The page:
March 5th, 2021

elchkopf

Shibboleths

I dislike shibboleths. Sometimes, they are used to define in-groups and sometimes they are used to define out-groups, but when a word or phrase is being used as a party label or slogan, its meaning withers, and our language suffers.

We all know how it works. Certain terms of value or order are used as party labels, which causes all sorts of confusion. All of us in America are democrats, but we are not all members of the Democratic Party. We all uphold our republican form of government (well, most of us), but we are not all members of the Republican Party. We can believe in liberalism without being a member of the Liberal Party. Likewise, when we call ourselves members of the Christian Church, we may in fact be Methodists rather than Campbellites. John the Baptist wasn’t a Baptist, but a Jew. And so on.

Now some people object to the original, generic use of these labels. They want sole proprietorship of them. So some of my friends who are members of the Orthodox Church object to my describing myself as orthodox, since I am not a member of their church. On the other hand, some people avoid the generic use of perfectly good words because they associate them with other groups who use them as labels. Some Protestants, for instance, are allergic to the word “catholic,” as in “I believe in the holy catholic church.” They prefer to say “universal.” They do this to avoid identifying with the claims to universal jurisdiction of the Roman Catholic Church.

This peeves me. “Catholic” is a perfectly good word, and important in its context. It can mean “universal,” but it has wider applicability. It comes from the Greek katholou, which itself is a portmanteau word combining kata (about or according to) and holos (the whole). Something which is catholic is of general interest or applicability across the board. “I have a catholic taste in music” means I like all kinds of music, not just Gregorian chant. And catholicity is an important concept; indeed, it is one of the four marks of the true Church. It means that wherever you go, the truth of the Christian faith can be expressed without garbling, no matter what culture or language it is expressed in. In a day when the Critical Theorists will tell you that Christianity is an alien concept to other cultures and it is an act of colonialism to evangelize people unlike oneself, to affirm the catholicity of the Church and its faith are important.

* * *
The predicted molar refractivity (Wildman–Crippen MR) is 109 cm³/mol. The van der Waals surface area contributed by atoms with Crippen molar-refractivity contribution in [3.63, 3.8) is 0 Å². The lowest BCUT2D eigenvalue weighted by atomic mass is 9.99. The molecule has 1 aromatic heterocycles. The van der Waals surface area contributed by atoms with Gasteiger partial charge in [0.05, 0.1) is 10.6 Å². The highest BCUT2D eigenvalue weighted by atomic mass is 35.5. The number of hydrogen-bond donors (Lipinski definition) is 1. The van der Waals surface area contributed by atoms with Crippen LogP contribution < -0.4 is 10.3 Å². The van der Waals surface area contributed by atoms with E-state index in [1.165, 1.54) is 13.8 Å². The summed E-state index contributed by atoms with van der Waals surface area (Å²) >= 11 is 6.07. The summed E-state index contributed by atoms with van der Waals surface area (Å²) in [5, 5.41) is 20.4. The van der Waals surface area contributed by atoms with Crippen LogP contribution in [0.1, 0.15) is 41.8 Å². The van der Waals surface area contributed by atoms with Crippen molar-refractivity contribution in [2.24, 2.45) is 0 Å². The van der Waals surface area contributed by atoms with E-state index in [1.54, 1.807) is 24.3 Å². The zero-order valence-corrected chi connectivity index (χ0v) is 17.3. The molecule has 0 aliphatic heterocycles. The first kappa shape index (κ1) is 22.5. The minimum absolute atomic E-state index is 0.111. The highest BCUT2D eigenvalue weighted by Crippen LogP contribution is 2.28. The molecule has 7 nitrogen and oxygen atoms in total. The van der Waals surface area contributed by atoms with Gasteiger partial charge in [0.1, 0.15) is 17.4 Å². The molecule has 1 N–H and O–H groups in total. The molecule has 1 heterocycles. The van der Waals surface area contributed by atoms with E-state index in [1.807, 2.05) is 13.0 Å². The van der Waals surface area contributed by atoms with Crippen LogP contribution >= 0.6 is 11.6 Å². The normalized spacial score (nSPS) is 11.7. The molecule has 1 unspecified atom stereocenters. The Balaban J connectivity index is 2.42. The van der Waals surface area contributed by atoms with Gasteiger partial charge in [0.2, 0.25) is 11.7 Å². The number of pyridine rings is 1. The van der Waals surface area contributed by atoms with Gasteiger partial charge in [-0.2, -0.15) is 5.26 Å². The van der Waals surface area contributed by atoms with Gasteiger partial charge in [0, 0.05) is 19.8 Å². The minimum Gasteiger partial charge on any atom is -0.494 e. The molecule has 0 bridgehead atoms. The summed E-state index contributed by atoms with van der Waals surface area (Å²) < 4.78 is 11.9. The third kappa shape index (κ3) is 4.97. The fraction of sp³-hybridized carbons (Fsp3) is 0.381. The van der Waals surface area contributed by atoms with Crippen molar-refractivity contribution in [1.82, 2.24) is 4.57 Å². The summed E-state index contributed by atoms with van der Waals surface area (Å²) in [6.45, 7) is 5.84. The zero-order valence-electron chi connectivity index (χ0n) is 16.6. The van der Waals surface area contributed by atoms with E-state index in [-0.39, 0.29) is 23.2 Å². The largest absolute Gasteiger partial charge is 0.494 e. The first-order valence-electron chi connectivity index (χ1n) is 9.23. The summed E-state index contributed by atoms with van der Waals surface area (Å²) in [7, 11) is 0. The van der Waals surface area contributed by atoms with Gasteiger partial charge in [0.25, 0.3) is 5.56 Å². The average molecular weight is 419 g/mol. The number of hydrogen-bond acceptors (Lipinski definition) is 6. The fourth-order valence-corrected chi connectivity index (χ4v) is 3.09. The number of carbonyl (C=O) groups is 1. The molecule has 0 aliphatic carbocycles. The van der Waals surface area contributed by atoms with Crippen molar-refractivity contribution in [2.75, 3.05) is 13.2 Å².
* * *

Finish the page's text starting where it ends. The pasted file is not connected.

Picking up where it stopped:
Sad to say, we are not united in one organization anymore. Yet when we affirm the faith handed down to us from the early church and the Scriptures along with all other believers spread across time and space, we are being truly catholic. Most Protestants would agree with this, I think. So it is odd, indeed, to see them so allergic to using the word “catholic” and opting for “universal” instead; after all, in our modern usage, “universal” implies what they firmly say does not exist, for no single denomination can claim to be the One, Holy, Catholic, and Apostolic Church of the Creeds. In attempting to deny the Roman Catholic Church’s usage of the term, they adopt an equivalent that expresses the RCC doctrine even more blatantly.

Some things are beyond irony.